I made a promise to myself that I will write a review about this record, although is not new material anymore. I did this because this record finds its place in my top ten releases for 2019. Too much music is released and there is not enough time or space to cover it all. Some publicists fraud the system, generating artificial hype for their artists. A sort of uniformity in year-end lists affects those charts, making them subjective.
Primitive Black Metal rhythms immersed in what some might say an excess of riffs and atmospheric devices, crude tones and archaic ambience-are few of the keynotes of this full-length.
Hailing from the vast lands of Germany, originally established in California, USA, Black Metal band Crimson Moon has accomplished a lot since it’s starting in 1994. Comprised of mastermind Scorpios Androctonus (Possession Ritual, Sabnack, Akrabu, Behind Your Fear) guitarists Agreas (Carn Dûm) and Sabnoc, drums: Blastum (Aosoth, Antaeus), the group looking to worship to the old metal gods and seeks to revive old tones, adding inspiration and personality. Their first two LPs—1996’s “To Embrace the Vampyric Blood” and 2005’s “Under the Serpentine Spell”—were highly immersive, tasteful, and brutal sequences that earned comparisons to Nightbringer and Demonic Christ.
Despite being around since 1994 and having released four excellent full-lengths and a number of solid EPs and splits, they have managed to evade the deaf ears of metal judges. Which is a shame, considering their intriguing music is as stylistically diverse as it is coherent in its composition. Luckily, “Mors Vincit Omnia” (Death conquers all) offers a new portal to explore Crimson Moon’s occult world.
Following up their 2016 well-received album “Oneironaut”, “Mors Vincit Omnia” is an exercise in extreme Black Metal, featuring tremolo melodies, furious drumming, bass grooves, varying vocals, and symphonic overtones. It embodies a unique style, feeling remarkably warm in its production and occult in its execution, but bringing a distinctly darker mood than its predecessor. It also adds a few tricks of its own, such as obscure lyrics and outstanding melodies.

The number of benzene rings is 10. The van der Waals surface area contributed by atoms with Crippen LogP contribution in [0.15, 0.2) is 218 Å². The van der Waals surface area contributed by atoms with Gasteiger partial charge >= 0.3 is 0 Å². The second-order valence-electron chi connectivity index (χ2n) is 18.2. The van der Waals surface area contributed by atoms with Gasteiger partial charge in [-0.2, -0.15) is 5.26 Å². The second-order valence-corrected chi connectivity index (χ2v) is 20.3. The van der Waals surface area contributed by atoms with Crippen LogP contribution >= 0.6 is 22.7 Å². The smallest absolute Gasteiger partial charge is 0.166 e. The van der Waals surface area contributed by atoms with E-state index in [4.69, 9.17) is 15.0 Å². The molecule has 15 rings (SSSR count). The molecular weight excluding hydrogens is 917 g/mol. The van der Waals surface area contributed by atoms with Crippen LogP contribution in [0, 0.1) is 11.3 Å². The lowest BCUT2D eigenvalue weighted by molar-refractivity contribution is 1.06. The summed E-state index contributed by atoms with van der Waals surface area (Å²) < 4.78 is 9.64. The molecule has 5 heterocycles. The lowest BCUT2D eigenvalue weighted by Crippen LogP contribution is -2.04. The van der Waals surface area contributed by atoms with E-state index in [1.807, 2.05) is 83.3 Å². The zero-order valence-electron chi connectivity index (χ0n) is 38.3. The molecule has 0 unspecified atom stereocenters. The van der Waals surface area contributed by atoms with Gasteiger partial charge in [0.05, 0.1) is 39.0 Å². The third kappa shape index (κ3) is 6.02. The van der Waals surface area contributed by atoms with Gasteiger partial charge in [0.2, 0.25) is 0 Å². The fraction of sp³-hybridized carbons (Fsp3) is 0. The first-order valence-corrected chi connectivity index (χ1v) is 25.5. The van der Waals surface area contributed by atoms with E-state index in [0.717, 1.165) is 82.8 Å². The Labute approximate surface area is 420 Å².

The seven-minute opening track is a perfect representation of what to expect. After filling your ears with raw and unrelenting pace, the full force of “Mors Vincit Omnia” is unleashed. The guitars kick up a pace that the bass and drums succeed to maintain.
The album is beautifully atmospheric, with layered synths and keys both delicately evocative, and the tortured and howls of its creator again act almost like an additional instrument. Complex riffing and keyboard breaks, complicate drum patterns and will for musical experimentation are all present here. Feeling darker and more direct than its predecessor, mixed with dark, religious echoes throughout its eight-track length, Mors Vincit Omnia is a haunting concept.
Crimson Moon tackles philosophical principles (Vanitas, Tempus Fugit, Mors Vincit Omnia) as well as ancient archetypes with this set of songs, including the female personifications of destiny who directed the lives (and deaths) of humans and gods- “Parcae”, and the Angel of Death in Islam-“Azrael”.
Each piece of Mors Vincit Omnia feels distinct but ultimately connected.
Each movement is held together by its fast melodies and overwhelmingly viscous riffs, suggesting majestic proportions, while lyrics detail a journey into the occult and ancient universe and phenomenological transcendence.
For me, the songs “Altars of Azrael” and “Upon A Pale Horse” marks the album’s centrepiece and a genuine raison d’être.
The remaining seven songs adopt a similar formula, varying the amount of each style in the mixture.
“Funeral Begotten” compact the band’s sound as chants turn into growls and things get straight forward. The third song, “Godspeed Angel of Death” feature as guests Proscriptor (Absu) and Lord Angelslayer (Archgoat).
Melodies are crowned with uncompromising riffs and spread in multiple directions like the merciless quicksilver movements. There are moments of beauty in these compositions: tempo changes, galloping rhythms, and alternating growled and clean vocals, all of them leading into harmonically crescendos.
Guest vocalists on the album include Proscriptor (ABSU), Lord Angelslayer (ARCHGOAT), Ixithra (DEMONCY) and Phaesphoros (KAWIR).
Regardless of criticism and opinions, Mors Vincit Omnia is another great achievement in the band’s catalogue. This has achieved well-deserved cult status but not as much as needed to place it next to “Filosofem” for example. It is an underground gem for those willing to spend time and attention tracking it.
HERE is an interview with Scorpios Androctonus, the voice of Crimson Moon.
Crimson Moon BANDCAMP.